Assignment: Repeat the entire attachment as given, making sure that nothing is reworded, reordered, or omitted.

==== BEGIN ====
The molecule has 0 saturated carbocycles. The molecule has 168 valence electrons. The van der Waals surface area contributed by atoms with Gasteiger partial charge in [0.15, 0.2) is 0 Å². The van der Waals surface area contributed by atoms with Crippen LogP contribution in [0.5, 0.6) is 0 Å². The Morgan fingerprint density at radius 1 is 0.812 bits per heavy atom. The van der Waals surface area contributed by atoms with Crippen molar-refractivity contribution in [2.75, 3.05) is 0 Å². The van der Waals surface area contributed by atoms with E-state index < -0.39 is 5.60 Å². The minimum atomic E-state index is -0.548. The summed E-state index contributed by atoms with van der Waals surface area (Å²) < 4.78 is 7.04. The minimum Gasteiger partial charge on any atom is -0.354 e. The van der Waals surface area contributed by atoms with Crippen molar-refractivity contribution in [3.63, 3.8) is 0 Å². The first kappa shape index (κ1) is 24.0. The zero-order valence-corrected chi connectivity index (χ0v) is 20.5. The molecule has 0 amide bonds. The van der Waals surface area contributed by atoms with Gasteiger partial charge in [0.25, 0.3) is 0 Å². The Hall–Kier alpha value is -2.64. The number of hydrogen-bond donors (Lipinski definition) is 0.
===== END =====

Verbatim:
The molecule has 0 saturated carbocycles. The molecule has 168 valence electrons. The van der Waals surface area contributed by atoms with Gasteiger partial charge in [0.15, 0.2) is 0 Å². The van der Waals surface area contributed by atoms with Crippen LogP contribution in [0.5, 0.6) is 0 Å². The Morgan fingerprint density at radius 1 is 0.812 bits per heavy atom. The van der Waals surface area contributed by atoms with Crippen molar-refractivity contribution in [2.75, 3.05) is 0 Å². The van der Waals surface area contributed by atoms with E-state index < -0.39 is 5.60 Å². The minimum atomic E-state index is -0.548. The summed E-state index contributed by atoms with van der Waals surface area (Å²) < 4.78 is 7.04. The minimum Gasteiger partial charge on any atom is -0.354 e. The van der Waals surface area contributed by atoms with Crippen molar-refractivity contribution in [3.63, 3.8) is 0 Å². The first kappa shape index (κ1) is 24.0. The zero-order valence-corrected chi connectivity index (χ0v) is 20.5. The molecule has 0 amide bonds. The van der Waals surface area contributed by atoms with Gasteiger partial charge in [0.25, 0.3) is 0 Å². The Hall–Kier alpha value is -2.64. The number of hydrogen-bond donors (Lipinski definition) is 0.